“This is demonstrated by its record of legislation in government and its ability to look at itself fairly and carefully in the mirror in more difficult times, however painful this might be.
“I hope people might now revisit my report and remind themselves of better ways to argue about difficult issues without compromising our values of solidarity, tolerance and respect.”
A Labour spokesman said the party’s National Constitutional Committee had found the charges against Mr Livingstone to be proved and he would be suspended for two years, which due to him being suspended for the past 11 months, would see him a full member again at the end of April next year.
The suspension means Mr Livingstone can not stand in parliamentary or council elections for the party during the next year.
Tory MP Mike Freer said: “It beggars belief that Labour won’t deal with the anti-Semitism problem in their party.
“Once again they had an opportunity to send a clear message that anti-Semitism has no place in politics or society, but they bottled it.”
Thank you for helping to make Jewish News the leading source of news and opinion for the UK Jewish community. Today we're asking for your invaluable help to continue putting our community first in everything we do.
Unlike other Jewish media, we do not charge for content. That won’t change. Because we are free, we rely on advertising to cover our costs. This vital lifeline, which has dropped in recent years, has fallen further due to coronavirus.
For as little as £5 a month you can help sustain the vital work we do in celebrating and standing up for Jewish life in Britain.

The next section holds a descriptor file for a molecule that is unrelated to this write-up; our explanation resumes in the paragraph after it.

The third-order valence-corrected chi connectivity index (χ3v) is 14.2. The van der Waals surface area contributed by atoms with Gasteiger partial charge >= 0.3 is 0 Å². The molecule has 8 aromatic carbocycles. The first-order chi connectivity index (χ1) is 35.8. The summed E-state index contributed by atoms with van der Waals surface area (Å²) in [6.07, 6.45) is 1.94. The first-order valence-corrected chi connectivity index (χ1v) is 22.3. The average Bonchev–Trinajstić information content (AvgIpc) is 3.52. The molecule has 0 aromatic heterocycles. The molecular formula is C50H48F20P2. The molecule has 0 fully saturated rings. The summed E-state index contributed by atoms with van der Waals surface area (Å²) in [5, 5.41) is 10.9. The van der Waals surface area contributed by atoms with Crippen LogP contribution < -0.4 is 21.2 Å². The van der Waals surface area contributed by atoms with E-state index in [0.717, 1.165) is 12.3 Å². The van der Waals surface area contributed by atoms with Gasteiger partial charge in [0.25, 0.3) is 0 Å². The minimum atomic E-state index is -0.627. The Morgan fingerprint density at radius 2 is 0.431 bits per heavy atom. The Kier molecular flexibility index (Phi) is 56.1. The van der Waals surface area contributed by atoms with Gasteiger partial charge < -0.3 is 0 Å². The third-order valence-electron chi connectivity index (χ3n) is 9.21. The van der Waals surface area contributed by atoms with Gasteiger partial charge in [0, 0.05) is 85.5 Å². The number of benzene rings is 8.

Jewish News holds our community together and keeps us connected. Like a synagogue, it’s where people turn to feel part of something bigger. It also proudly shows the rest of Britain the vibrancy and rich culture of modern Jewish life.
You can make a quick and easy one-off or monthly contribution of £5, £10, £20 or any other sum you’re comfortable with.
100% of your donation will help us continue celebrating our community, in all its dynamic diversity...
Being a community platform means so much more than producing a newspaper and website. One of our proudest roles is media partnering with our invaluable charities to amplify the outstanding work they do to help us all.
There’s no shortage of oys in the world but Jewish News takes every opportunity to celebrate the joys too, through projects like Night of Heroes, 40 Under 40 and other compelling countdowns that make the community kvell with pride.
In the first collaboration between media outlets from different faiths, Jewish News worked with British Muslim TV and Church Times to produce a list of young activists leading the way on interfaith understanding.
Royal Mail issued a stamp honouring Holocaust hero Sir Nicholas Winton after a Jewish News campaign attracted more than 100,000 backers. Jewish News also produces special editions of the paper highlighting pressing issues including mental health and Holocaust remembrance.
In an age when news is readily accessible, Jewish News provides high-quality content free online and offline, removing any financial barriers to connecting people.
Voice of our community to wider society
The Jewish News team regularly appears on TV, radio and on the pages of the national press to comment on stories about the Jewish community. Easy access to the paper on the streets of London also means Jewish News provides an invaluable window into the community for the country at large.
We hope you agree all this is worth preserving.